Bowls is a strategic, challenging and fun sport that can be enjoyed by anyone. It is played on a large smooth grass surface called a “green”. Lawn bowls are large, hard resin balls with a bias to them, so that they travel along a curved path, rather than going straight. The object of the game is to roll your bowls closer to the target than your opponents. The target is a small white ball called a “jack” and it is rolled the length of the green to start play. Then players from each team take turns rolling their bowls down the green toward the jack. When all all the bowls have been played in one direction the players have completed an end.
Object of the Game
The object of the game is to deliver bowls closer to the jack (target) than your opponent.
The player or team with the closest bowl to the jack earns one point for each bowl closer to the jack than the nearest opponent bowl.
The game of Bowls is played on a 120 foot square of closely cut grass called the green. The green is divided into playing areas called rinks. Each rink is 14' wide and with the rinks placed side by side, multiple games can occur at the same time.
The green is surrounded by a small ditch to catch bowls which leave the green, and a bank which has marks indicating the center side lines of each rink.
Click image to enlarge.
Bowls come in sets of four and each set has its own unique symbols engraved on the sides to identify the owner. Bowls are perfectly smooth and round in one direction, but slightly flattened in the other. The bowls are weighted on the side of the small emblem, causing them to curve in that direction when rolled. This is known as the bias and allows you to curve your bowl around others. Bowls come in different sizes, weights, colors and biases.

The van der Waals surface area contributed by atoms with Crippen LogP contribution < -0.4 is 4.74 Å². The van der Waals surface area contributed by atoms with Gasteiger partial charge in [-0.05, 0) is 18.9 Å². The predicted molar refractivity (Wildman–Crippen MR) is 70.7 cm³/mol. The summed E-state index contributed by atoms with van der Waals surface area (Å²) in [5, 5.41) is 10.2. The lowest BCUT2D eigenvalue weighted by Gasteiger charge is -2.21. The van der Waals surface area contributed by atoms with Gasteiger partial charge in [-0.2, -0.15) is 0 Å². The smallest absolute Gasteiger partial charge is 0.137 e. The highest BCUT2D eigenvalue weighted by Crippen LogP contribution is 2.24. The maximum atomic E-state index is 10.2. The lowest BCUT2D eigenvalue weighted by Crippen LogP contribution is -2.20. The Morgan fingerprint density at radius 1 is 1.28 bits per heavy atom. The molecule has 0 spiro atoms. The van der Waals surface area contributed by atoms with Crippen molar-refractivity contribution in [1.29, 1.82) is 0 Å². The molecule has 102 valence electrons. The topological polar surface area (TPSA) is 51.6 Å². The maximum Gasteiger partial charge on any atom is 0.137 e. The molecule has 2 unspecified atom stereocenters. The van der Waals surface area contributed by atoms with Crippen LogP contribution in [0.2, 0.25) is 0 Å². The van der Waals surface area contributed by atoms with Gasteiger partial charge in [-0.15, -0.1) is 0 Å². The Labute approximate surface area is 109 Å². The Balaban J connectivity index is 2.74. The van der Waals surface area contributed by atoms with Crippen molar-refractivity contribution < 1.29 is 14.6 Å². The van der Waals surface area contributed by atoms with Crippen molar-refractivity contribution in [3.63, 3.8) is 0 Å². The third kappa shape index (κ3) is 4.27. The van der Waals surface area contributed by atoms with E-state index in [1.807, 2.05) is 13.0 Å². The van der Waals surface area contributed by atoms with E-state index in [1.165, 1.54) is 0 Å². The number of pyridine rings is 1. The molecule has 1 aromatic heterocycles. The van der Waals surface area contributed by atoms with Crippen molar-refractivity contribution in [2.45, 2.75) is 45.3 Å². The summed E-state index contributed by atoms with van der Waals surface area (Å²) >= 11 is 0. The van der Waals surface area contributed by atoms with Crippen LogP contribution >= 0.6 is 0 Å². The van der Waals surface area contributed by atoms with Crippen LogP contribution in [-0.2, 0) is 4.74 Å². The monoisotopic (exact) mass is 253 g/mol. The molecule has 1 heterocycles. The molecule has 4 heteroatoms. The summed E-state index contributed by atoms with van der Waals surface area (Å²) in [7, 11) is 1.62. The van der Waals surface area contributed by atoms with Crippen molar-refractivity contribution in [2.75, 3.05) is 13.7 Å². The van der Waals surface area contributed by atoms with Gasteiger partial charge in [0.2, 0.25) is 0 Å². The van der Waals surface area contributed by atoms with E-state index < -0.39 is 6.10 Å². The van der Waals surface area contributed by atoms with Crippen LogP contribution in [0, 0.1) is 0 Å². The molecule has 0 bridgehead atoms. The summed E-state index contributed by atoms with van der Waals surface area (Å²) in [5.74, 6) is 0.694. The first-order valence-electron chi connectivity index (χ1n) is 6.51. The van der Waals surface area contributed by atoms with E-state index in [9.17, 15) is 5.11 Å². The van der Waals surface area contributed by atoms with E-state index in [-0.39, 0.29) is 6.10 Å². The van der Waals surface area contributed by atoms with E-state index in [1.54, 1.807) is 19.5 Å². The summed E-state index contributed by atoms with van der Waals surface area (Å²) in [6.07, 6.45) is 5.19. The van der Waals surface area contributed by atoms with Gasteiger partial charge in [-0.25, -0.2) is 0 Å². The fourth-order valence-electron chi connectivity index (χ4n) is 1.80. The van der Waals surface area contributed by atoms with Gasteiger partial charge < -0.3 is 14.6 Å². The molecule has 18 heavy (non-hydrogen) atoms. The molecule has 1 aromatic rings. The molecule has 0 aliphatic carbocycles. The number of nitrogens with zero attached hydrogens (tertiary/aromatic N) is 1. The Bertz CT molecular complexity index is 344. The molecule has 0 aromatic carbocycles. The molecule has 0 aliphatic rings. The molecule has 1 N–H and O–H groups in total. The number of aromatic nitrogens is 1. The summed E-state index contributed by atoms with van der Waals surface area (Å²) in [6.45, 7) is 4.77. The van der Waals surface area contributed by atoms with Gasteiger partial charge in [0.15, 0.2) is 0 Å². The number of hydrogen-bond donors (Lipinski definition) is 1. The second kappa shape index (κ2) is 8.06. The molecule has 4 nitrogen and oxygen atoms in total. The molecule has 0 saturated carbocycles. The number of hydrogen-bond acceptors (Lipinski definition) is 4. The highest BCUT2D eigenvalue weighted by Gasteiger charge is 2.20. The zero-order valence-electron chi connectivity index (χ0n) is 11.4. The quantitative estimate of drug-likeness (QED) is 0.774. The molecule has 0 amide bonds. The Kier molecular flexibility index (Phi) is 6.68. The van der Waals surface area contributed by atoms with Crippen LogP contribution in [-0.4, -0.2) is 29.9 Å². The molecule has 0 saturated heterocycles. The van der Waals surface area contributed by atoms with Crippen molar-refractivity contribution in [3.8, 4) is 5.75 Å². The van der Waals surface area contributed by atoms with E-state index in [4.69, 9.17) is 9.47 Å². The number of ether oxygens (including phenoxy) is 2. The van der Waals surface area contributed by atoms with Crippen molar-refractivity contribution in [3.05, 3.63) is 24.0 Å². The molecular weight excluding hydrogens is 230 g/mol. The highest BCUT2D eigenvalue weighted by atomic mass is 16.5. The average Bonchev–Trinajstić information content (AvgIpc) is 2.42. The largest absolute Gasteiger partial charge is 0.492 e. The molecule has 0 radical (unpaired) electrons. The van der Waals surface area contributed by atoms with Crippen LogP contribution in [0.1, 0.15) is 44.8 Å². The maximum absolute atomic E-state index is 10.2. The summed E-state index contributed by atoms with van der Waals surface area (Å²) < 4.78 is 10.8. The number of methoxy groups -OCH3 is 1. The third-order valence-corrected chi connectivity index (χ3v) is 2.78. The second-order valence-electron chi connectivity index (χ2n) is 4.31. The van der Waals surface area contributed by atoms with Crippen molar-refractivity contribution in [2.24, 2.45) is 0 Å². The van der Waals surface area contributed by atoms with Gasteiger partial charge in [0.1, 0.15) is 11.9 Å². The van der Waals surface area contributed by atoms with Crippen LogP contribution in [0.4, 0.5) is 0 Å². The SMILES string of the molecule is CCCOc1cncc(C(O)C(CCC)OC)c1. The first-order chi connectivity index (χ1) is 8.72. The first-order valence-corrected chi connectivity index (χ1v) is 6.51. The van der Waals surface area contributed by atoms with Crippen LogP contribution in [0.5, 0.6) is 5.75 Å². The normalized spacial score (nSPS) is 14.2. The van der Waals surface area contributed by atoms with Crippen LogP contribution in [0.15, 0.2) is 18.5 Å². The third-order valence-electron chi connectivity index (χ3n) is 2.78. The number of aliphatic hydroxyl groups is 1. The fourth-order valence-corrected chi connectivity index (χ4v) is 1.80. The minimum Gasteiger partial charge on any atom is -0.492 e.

The "jack", a small white ball similar to a pool cue ball, is the target in the game. The object of the game is to roll your bowls as close as possible to the 'jack'.
To roll or deliver their bowl, each player stands on a mat at one end of the rink. The 1' x 2' mat ensures that all players in the game roll their bowls from the same point on the rink.
There are two key things to decide before the game begins:
How many players will be on each team;
How how many ends will be played, thus determining how long the game will last.
Bowls can be played as singles, or in teams of pairs, triples, or fours (a team of four is also known as a ‘rink’).
In fours or rinks games, each team member has a particular role to play:
An end is when all players on both teams have delivered their bowls toward the jack in one direction. At this time the points are counted and the end is complete.
The next end, all bowls are delivered in the opposite direction and so on.
Keeping score with either a score card or scoreboard looks the same.
The ends are usually numbered down middle and each team's score is on either side.
After each end is finished the score is entered in the team's left column and added on to the right column.
This blackboard shows that Bob's team started great with a 6 point end and it took a couple of ends for Frank's team to score. We know they weren't playing singles since the maximum score on an end in singles is 4 (each player would use 4 bowls). It also shows Bob's team scored one on the last end played and moved ahead 13 to 12. Seeing they had played eleven ends indicates that the game was not over! Games typically involve a fixed even number of ends so that all bowls will end up at the starting point.